If Amazon gets its way, you’ll be able to use the internet on planes all the time

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This 2006 file photo provided by Boeing Co. shows early dielectric substitution testing using potatoes in a Boeing Test & Evaluation laboratory in Arizona. Boeing has developed an advanced method to test wireless signals in airplane cabins, making it possible for passengers to enjoy more reliable connectivity when using networked personal electronic devices in the air. Employing an odd mix of the low-tech and the high-tech, Boeing loaded a plane with sacks of potatoes as part of testing it did to eliminate weak spots in in-flight wireless signals. Engineers determined radio waves bounce off the spuds much the same way they do with human bodies. Thus, the aircraft maker’s researchers were able to spare people from having to sit motionless for many hours while data was collected.
Boeing tests in-flight Wi-Fi with sacks of potatoes standing in for humans.
Image: AP Photo/Boeing

A committee advising the US airline regulator has concluded that hand-held electronic devices can be connected to Wi-Fi at all points in a flight, according to the Wall Street Journal (paywall).

Currently, Wi-Fi can only be used when an aircraft is above 10,000 feet.  Paul Misener, an Amazon executive who was part of a group formed to help the Federal Aviation Administration set policy on portable electronic devices, told the WSJ that the committee proposes a set of tests and re-analysis of previous data that would show Wi-Fi causes no safety problems below that altitude. If the committee’s suggestions are adopted, passengers still wouldn’t be able to use their own cellular internet connections, but could rely on  internet service provided by the airline (often for a price) from “gate-to-gate.”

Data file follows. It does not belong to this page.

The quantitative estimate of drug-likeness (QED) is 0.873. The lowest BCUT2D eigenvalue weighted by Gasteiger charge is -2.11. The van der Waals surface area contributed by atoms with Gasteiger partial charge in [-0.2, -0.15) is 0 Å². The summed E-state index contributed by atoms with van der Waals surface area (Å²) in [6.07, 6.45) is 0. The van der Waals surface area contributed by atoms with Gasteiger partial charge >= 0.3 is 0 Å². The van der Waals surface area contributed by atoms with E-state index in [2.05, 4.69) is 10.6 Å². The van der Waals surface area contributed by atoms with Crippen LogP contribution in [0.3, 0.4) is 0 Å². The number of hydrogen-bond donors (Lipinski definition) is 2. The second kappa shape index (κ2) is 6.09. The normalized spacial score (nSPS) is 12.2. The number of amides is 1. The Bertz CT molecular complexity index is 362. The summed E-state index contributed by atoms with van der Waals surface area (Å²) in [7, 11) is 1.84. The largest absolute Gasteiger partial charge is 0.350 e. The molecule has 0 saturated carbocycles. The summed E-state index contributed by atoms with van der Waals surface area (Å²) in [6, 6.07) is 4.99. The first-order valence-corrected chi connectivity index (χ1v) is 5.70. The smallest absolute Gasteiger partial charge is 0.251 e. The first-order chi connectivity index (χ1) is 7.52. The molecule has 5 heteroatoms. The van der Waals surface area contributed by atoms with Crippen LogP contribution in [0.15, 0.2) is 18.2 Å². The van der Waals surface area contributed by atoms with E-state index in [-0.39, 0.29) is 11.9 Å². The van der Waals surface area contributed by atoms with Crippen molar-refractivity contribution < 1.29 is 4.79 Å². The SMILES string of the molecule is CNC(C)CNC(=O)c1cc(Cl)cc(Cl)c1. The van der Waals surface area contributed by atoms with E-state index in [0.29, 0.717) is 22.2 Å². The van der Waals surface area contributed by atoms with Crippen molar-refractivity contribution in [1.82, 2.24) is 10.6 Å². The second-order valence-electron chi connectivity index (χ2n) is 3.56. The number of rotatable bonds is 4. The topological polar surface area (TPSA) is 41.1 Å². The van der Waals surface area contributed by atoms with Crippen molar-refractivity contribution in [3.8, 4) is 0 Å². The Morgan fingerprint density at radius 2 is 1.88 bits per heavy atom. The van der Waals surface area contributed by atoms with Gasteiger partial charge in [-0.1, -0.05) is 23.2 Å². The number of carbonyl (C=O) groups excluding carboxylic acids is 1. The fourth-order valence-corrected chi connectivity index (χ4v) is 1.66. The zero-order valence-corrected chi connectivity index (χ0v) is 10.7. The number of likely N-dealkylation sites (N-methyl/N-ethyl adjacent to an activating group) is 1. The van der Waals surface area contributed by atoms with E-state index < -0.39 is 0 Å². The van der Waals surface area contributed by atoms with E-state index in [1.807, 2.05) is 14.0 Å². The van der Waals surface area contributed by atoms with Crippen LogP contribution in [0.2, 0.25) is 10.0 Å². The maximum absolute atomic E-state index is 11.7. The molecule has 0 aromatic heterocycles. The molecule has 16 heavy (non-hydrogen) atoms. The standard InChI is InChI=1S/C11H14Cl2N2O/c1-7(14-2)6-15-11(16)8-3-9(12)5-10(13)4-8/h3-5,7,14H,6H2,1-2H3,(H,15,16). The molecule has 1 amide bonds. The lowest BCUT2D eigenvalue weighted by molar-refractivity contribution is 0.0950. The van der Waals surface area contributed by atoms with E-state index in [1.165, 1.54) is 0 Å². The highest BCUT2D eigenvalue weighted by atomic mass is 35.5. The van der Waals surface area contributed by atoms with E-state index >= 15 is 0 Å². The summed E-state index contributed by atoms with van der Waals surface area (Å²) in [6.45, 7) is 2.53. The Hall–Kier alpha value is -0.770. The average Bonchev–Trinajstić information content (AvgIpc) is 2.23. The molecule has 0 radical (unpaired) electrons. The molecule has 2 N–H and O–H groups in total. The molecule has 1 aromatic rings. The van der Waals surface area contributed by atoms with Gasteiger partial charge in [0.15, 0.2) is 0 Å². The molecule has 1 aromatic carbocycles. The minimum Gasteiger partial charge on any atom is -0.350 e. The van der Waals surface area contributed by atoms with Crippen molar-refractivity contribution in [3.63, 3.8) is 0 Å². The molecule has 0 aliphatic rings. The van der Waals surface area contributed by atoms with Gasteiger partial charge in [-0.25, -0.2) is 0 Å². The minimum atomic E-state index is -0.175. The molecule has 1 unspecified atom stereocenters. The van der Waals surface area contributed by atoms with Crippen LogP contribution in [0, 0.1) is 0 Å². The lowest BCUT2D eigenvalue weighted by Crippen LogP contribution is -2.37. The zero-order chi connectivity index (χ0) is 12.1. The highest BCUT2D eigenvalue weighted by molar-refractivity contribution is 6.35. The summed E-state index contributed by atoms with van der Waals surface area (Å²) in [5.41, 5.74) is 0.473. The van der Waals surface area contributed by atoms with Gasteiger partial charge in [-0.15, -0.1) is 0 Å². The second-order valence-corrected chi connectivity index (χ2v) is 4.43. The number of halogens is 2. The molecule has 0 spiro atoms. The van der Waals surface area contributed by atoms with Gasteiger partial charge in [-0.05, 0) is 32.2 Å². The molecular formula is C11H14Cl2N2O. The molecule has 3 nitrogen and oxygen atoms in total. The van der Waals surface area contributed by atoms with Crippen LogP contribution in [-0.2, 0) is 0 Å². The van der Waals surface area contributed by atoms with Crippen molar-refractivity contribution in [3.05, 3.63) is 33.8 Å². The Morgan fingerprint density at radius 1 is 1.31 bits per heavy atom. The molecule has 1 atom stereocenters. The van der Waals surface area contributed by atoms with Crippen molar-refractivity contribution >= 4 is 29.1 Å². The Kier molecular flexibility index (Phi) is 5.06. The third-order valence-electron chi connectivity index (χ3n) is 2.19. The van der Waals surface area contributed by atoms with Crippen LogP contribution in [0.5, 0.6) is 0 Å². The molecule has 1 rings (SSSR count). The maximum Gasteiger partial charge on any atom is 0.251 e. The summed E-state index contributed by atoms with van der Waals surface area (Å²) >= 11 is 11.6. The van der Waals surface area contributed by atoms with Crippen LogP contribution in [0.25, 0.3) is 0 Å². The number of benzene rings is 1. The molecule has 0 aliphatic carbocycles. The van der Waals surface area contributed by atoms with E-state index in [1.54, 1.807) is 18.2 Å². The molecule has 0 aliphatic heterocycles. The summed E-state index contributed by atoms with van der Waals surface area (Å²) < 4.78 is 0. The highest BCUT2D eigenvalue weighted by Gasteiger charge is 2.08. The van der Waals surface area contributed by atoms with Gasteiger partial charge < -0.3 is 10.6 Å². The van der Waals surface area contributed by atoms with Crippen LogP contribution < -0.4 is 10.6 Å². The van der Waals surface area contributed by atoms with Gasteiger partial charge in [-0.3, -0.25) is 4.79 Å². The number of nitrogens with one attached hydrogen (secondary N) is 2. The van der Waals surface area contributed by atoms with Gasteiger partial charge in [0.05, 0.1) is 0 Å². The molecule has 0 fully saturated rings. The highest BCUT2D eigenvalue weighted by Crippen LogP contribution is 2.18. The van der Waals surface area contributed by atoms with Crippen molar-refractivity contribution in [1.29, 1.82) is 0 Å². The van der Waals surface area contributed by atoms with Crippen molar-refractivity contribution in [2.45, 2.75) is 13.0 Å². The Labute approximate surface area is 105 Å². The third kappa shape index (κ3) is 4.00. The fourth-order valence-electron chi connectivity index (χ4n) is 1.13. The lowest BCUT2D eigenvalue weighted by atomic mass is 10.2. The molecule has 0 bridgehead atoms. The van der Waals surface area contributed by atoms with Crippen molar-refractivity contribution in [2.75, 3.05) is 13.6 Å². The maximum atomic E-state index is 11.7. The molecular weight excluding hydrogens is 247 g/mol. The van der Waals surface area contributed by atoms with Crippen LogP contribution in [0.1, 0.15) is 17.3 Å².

The study does not recommend allowing cellular connections, but apparently only because the FAA has long forbid it. The committee, according to Misener, does seem to agree with what many have long suspected: Cell phone usage won’t put your plane on a course to the Bermuda triangle, or worse.

Laptops also aren’t recommended below cruising altitude, but not because they can send the avionics haywire. Rather it’s because they’re big enough to do some serious damage if turbulence sends them flying. So the beneficiaries of a change in policy would be cellphones (in airplane mode, of course), e-readers, and tablets that can use the internet. Though the exemption refers specifically to internet use, the effect would be to allow you to use your device for an entire flight—no more killing time with subpar inflight magazines.

For Amazon, which makes the Kindle tablet, such a move would be a boon to its customers. It would also be a boon to its online retail service. E-Bay, for instance, covers the cost of in-flight Wi-Fi for people who are browsing its marketplace on Virgin airlines.

The only problem is that the service used by 60% of wired airlines to provide Wi-Fi to their customers, Gogo, doesn’t work well below 10,000 feet because it relies on cell towers. Ironically, providers who use satellites to connect to the internet function equally well above or below the current ceiling.

Of course, in-flight internet is still notoriously slow, and giving passengers uninterrupted access to it might make things even worse. On the other hand, maybe more of them will be willing to pay for it—and that might give the airlines and their internet providers an incentive to finally make it faster.